A recent Wall Street Journal article, “Why companies shouldn’t give up on focus groups,” created some enthusiastic buzz on our qual research team. As it circulated through our inboxes, we found ourselves nodding in agreement on points like, “To really understand the beliefs, motivations and passions that move people, it is still necessary to sit down and listen to them, which is what qualitative research is all about.” However, we believe the article missed an opportunity to highlight the true power of qualitative research – its ability to strengthen quantitative research and big data, as well as deep dive on exploratory topics – and undersold the value of online focus groups.
The power of stories and personal connection
The author of the article observed that in an era of big data, “there is a growing realization that even if the numbers don’t lie, they can be seriously misleading.” We believe the balance of big data through quantitative research and detailed human context through qualitative research are critical to truly grasp the whole picture. By only doing one or the other, you run the risk of looking through the same lens repeatedly, which could result in a distorted viewpoint.
With quantitative data, you get the big picture of human behavior, the “what,” but qualitative gets to the heart of the “why” (this is not a new idea, and a drum we’ve been beating for years, but it bears repeating!). Power comes with both. It’s pivotal in decision making and strategic planning to understand the nuance – qual paired with quant gives you the full story.
And from a client perspective, it’s often easier to absorb the quantitative information when it can also be tied to a personal story. We’ve seen this come to life when a client can excitedly fill in their colleagues on what was learned in a focus group by sharing a story they heard firsthand. They’re able to more easily share the insights with other stakeholders after hearing it grounded in human reality and context.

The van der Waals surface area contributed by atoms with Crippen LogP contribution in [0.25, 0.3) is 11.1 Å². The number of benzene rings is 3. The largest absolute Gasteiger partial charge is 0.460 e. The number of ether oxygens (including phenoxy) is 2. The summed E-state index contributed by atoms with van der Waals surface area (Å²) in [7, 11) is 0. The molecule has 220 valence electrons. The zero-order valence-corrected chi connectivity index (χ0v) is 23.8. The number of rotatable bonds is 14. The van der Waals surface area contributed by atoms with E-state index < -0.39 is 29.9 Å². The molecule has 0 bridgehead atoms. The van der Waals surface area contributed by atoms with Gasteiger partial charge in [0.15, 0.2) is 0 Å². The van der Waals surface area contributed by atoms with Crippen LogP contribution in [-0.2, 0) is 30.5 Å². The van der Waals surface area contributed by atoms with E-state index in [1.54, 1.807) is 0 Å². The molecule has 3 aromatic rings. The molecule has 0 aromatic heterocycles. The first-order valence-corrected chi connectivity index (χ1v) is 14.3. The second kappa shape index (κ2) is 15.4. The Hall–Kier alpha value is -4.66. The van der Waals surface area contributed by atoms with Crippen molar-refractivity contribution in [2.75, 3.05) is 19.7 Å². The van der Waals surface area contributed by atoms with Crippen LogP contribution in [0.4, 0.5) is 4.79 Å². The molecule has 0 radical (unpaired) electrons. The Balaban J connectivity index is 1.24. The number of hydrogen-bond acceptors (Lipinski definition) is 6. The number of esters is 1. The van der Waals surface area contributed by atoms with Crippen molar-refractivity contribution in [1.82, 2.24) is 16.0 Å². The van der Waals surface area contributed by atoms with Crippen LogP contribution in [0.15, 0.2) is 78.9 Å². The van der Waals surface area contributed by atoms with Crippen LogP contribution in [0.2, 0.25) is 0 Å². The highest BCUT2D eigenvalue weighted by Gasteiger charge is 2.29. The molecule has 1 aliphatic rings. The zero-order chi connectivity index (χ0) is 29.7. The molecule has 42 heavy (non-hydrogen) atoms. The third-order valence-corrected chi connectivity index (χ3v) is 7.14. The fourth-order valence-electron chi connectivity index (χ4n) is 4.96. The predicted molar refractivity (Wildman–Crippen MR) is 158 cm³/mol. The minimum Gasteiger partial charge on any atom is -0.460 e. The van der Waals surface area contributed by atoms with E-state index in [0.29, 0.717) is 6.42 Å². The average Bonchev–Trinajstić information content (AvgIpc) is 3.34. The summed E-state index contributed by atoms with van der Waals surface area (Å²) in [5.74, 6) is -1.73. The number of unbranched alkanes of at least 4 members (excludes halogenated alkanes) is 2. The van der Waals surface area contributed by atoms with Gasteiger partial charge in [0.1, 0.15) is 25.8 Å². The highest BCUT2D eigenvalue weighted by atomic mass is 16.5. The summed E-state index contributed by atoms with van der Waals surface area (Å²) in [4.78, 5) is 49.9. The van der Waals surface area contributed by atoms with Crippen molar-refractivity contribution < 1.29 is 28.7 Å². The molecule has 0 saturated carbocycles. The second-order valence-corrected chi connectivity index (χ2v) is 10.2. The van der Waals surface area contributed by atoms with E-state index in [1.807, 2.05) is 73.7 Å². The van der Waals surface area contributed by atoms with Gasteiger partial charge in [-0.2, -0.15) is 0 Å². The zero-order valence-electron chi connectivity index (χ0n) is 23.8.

Online is [way] more than fine
After more than a year of doing exclusively online qualitative research, admittedly we miss some of the benefits of being in person and the unique interpersonal connection that comes from in-person focus groups. But, based on our own experiences, the article sold online qual well short, saying that “Zoom has been a poor substitute” for in-person qual.
We’ve utilized online qual methods for more than a decade, and they’ve always been an important part of our toolbox. And while there are some trade-offs in online vs. in-person, there are many upsides to online. For one, it opens up more options in terms of choosing your markets. In a small online focus group of four to six people, you could have multiple regions represented – without the added expense of physically traveling to several cities across the country. Our findings are reinforced when they are represented by a mix of voices from places we may not have necessarily heard from otherwise.
The key to making online qualitative research successful is having seasoned and trained moderators who can skillfully translate their approach and techniques online, or who have had experience doing online qual for many years pre-pandemic. During the pandemic, we were able to immediately pivot online by relying on strategies that our seasoned moderators have had in their toolkit for years.
Things like taking note of non-verbal cues (i.e., if someone leans in or takes a breath before speaking), knowing how and when to more intentionally call upon people to push further and fully explore the depth of the discussion, and knowing when someone is multi-tasking while in the group and being able to skillfully reengage them and fold them back into the discussion. We put the same energy in online groups that we do for in person – by designing the right approach to get at the right objectives and recruiting the right people, whether they’re in a room or on-screen.
Last, the baseline assumption is that online is great for quickly capturing straightforward research – like concept or pilot testing. But in our experience it’s also a great option for more complex and sensitive topics as some people may feel more comfortable sharing their opinions in an online setting instead of in person.
The bottom line is, we fully intend to continue to recommend and execute qualitative research, including focus groups – in person and online, and we intend to do so for the long-term. Pandemic or not. In most cases we can replicate the benefits of each to allow space for the inherent value of both formats to shine.